autism and swimming questions and answers re:breaststroke

Hi there,


I would like to ask your advice about swimming tips for my 7 year old son diagnosed with an autistic spectrum disorder. Max has been learning to swim for almost a year but struggles with breast stroke. He is receiving sensational integration therapy since January as he is over and under sensitive.

In the swimming pool he does not seem to feel his legs so the combination of moving arms and legs at the same time does not work for max. We have been told to try a lead belt by our therapist but the swimming instructor feels it will not work as max sinks a lot with due to his rapid arm movement.

Do you have advice for us on this matter?

Kind regards

Jazz Sangha

Hello Jazz,

Thank you for your question, i have come across this before and it is more common than you think. Where someone with autism cannot seem to associate with certain parts with their body which affects the co-ordination of their body.

Where a child is oversensitive is important to stimulate the child through play....playing games in the water is important. Cushioning the child between two adults to give him security and then moving at various speeds will allow him/her to experience movement.

A child diagnosed with an Autism Spectrum Disorder (ASD) with a hypersensitive response to movement may refuse to participate in physical activities wishing only to watch from the sidelines. Hypersensitivity to movement and fear of movement are both indicators of a vestibular disorder.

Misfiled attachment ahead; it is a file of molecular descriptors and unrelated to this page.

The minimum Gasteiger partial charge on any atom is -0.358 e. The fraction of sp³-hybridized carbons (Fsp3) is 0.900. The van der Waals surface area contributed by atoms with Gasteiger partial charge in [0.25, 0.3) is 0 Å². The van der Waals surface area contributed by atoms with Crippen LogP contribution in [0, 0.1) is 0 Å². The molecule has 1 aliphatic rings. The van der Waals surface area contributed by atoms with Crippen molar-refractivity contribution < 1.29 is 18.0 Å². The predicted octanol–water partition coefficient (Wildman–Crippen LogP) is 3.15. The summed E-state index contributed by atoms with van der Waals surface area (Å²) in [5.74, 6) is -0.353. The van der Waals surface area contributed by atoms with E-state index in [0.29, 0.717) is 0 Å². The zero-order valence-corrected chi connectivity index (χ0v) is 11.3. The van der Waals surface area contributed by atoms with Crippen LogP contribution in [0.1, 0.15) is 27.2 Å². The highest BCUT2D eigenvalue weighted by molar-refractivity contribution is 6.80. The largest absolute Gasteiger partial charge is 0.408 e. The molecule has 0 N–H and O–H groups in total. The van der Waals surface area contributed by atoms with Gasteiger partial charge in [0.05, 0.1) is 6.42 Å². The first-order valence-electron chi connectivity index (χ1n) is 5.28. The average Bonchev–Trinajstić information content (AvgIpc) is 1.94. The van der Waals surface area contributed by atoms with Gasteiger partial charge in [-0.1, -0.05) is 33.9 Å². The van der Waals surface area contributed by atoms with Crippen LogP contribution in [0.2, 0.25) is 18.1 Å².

But getting back to your question I agree with the swimming instructor it isn’t a good idea to wear a lead belt for swimming the breaststroke. It’s hard enough as it is without having your legs weighed down Your child is good and well advanced already if he is learning the breaststroke well done :)... as far

As the problem goes I feel the only thing that works for me and I have taught a lot of children with autism is reputation over and over again. It will seem very boring doing the same thing over and over again but it is the only thing that works. It is hard enough anyway to do breaststroke legs anyway adults find it really difficult and children in general find it difficult the legs are the hardest to learn it takes such long time to learn.

Try your child doing breaststroke legs on his own on his back so he can see what he is supposed to be doing. Because the type of autism your child has he will have problems associating arms and legs at the same time and swimming is all about coordination. The problem your child has is the association with relating the movement with the part of the body. By being on the back your child will associate the movement with the part of the body and the repetition will eventually sink in but it takes time and practice as well as a lot of patience :).....

I wish you all the success with Max and if you have any other questions or problems you need advice on get in touch again and ill be more than happy to help you....

Thanks again Dale :)......

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